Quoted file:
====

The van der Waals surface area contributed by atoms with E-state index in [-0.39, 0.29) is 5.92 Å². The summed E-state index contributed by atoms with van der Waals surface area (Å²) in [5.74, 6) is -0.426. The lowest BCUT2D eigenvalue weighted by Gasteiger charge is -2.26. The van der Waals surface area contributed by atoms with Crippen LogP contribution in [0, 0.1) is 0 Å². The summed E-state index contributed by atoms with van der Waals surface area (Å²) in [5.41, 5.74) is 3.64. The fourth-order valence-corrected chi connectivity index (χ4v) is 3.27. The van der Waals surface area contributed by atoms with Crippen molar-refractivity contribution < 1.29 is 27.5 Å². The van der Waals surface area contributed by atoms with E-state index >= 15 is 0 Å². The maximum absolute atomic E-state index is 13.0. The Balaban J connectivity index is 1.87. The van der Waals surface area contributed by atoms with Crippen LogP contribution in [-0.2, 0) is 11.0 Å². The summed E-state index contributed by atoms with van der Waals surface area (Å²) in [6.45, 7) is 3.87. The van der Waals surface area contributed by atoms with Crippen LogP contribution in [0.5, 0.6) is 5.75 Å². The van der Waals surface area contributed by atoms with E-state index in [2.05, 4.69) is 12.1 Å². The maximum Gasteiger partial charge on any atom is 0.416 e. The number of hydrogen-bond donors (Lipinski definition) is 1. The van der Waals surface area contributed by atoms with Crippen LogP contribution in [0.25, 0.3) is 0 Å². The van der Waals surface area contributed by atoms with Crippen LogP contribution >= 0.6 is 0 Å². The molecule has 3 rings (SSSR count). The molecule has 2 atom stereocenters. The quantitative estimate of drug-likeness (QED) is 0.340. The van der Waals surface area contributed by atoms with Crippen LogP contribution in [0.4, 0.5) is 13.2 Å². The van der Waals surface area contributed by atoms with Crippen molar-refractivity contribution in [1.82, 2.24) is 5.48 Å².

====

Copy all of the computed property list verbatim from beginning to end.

The van der Waals surface area contributed by atoms with E-state index in [-0.39, 0.29) is 5.92 Å². The summed E-state index contributed by atoms with van der Waals surface area (Å²) in [5.74, 6) is -0.426. The lowest BCUT2D eigenvalue weighted by Gasteiger charge is -2.26. The van der Waals surface area contributed by atoms with Crippen LogP contribution in [0, 0.1) is 0 Å². The summed E-state index contributed by atoms with van der Waals surface area (Å²) in [5.41, 5.74) is 3.64. The fourth-order valence-corrected chi connectivity index (χ4v) is 3.27. The van der Waals surface area contributed by atoms with Crippen molar-refractivity contribution < 1.29 is 27.5 Å². The van der Waals surface area contributed by atoms with E-state index >= 15 is 0 Å². The maximum absolute atomic E-state index is 13.0. The Balaban J connectivity index is 1.87. The van der Waals surface area contributed by atoms with Crippen LogP contribution in [-0.2, 0) is 11.0 Å². The summed E-state index contributed by atoms with van der Waals surface area (Å²) in [6.45, 7) is 3.87. The van der Waals surface area contributed by atoms with Crippen LogP contribution in [0.5, 0.6) is 5.75 Å². The van der Waals surface area contributed by atoms with E-state index in [2.05, 4.69) is 12.1 Å². The maximum Gasteiger partial charge on any atom is 0.416 e. The number of hydrogen-bond donors (Lipinski definition) is 1. The van der Waals surface area contributed by atoms with Crippen LogP contribution in [0.25, 0.3) is 0 Å². The van der Waals surface area contributed by atoms with Crippen LogP contribution >= 0.6 is 0 Å². The molecule has 3 rings (SSSR count). The molecule has 2 atom stereocenters. The quantitative estimate of drug-likeness (QED) is 0.340. The van der Waals surface area contributed by atoms with Crippen LogP contribution in [0.4, 0.5) is 13.2 Å². The van der Waals surface area contributed by atoms with Crippen molar-refractivity contribution in [1.82, 2.24) is 5.48 Å².